3. I’m interested in them doing what interests them.
    And the things they do on these devices interest them a lot. People learn best when they get to follow their interests. My kids have improved their reading and research skills. They have a bigger vocabulary and a wider range of interests generally now.

    They have their own tastes – music, hobbies, people, clothes – than they ever could have gleaned from me alone. They have had safe exposure to all kinds of people – people I could never have found and introduced them to. They have career interests that didn’t even exist five years ago. And they have the confidence that comes from knowing they could learn ANYTHING. Between sites like Khan Academy, Wikipedia, and YouTube, there’s nothing you could want to know and not be able to learn. And they’re teaching themselves stuff all the time.

  4. I wouldn’t ban them from going to school as a punishment, so I won’t stop them from spending time on electronics. It’s how they learn. And it’s what they love. Besides, they don’t really do things that need punishing. #JustSaying.

  5. These are life skills they’re learning.
    No matter what they do for a living, it will involve something electronic, somewhere along the way. In Goldilocks’ case, she’s already using the web to earn a fair amount of pocket money, and she has big plans for a future career based entirely online. The sooner she acquires and masters those skills the better, in my opinion.

    I feel that I am empowering my children with the skills to keep up with the future. And if they can learn to do things like programming and design along the way, so much the better. So many doors open up when you have these skills. And no one online cares how old you are. If a thirteen-year-old could give you a great, mobile-responsive website, and you didn’t know the developer as just a teenager, you’d be delighted with the result. And that teenager would be empowered by having learned and used real world skills.

Here are some things my kids do a LOT of, that don’t involve electronics:

  • Climb trees
  • Climb jungle gyms
  • Swim
  • Ride bikes (depending on where we live at the time)
  • Make tree houses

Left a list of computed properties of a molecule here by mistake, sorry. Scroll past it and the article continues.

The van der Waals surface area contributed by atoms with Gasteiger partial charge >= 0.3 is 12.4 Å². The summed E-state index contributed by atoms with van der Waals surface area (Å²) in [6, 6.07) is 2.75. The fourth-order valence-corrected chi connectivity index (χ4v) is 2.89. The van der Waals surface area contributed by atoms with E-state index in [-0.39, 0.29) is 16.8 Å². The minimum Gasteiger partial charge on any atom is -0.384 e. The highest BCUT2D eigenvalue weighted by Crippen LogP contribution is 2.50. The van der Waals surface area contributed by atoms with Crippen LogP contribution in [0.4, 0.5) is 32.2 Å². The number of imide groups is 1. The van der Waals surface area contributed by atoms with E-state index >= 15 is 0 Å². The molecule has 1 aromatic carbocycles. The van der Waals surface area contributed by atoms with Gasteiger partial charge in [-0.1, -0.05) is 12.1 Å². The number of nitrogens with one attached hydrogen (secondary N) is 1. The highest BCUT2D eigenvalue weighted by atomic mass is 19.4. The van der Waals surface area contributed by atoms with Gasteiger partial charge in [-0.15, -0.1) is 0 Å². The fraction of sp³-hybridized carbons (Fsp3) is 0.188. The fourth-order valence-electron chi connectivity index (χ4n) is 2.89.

• Make wendy houses
  • Make fairy houses
  • Make doll houses
  • Make doll clothes
  • Weave complex narratives for their newly outfitted dolls
  • Write novels
  • Create puppet shows and plays
  • Jump on trampolines
  • Play in the ocean
  • Go for long walks
  • Play in the river
  • Play in the garden
  • Organise their rooms
  • Mess up their rooms
  • Play dress up
  • Try on makeup
  • Read stories to each other
  • Haggle at the market (and achieve samoosas or macaroons!)
  • Do their chores
  • Help with the cooking and laundry
  • Babysit
  • Study for school
  • Draw
  • Colour in
  • Paint
  • Sew
  • Make things out of clay
  • Create complex science projects
  • Run
  • Dance
  • Sing
  • Play the piano
  • Play guitar
  • Look stuff up in real books – with pages and everything!

And a whole lot more. They choose to do these things – sometimes more often than they choose to use electronics.

We need to guide them to make smart choices – choices that support their goals and their health. But we don’t achieve this by taking away their choices. They understand the consequences of their choices, and by and large they DO make good choices. Their choices are never rooted in rebellion or deceit. They are honest with us, and if we have been firm, they accept that with respect and good grace.

But that wouldn’t have happened if we had kept them away from the things they love to do simply because it seemed like they’d spent too much time on those things. The things they love to do are precisely where I want them to spend their time. These are the things that lead us to the truly joyous discoveries we make in life.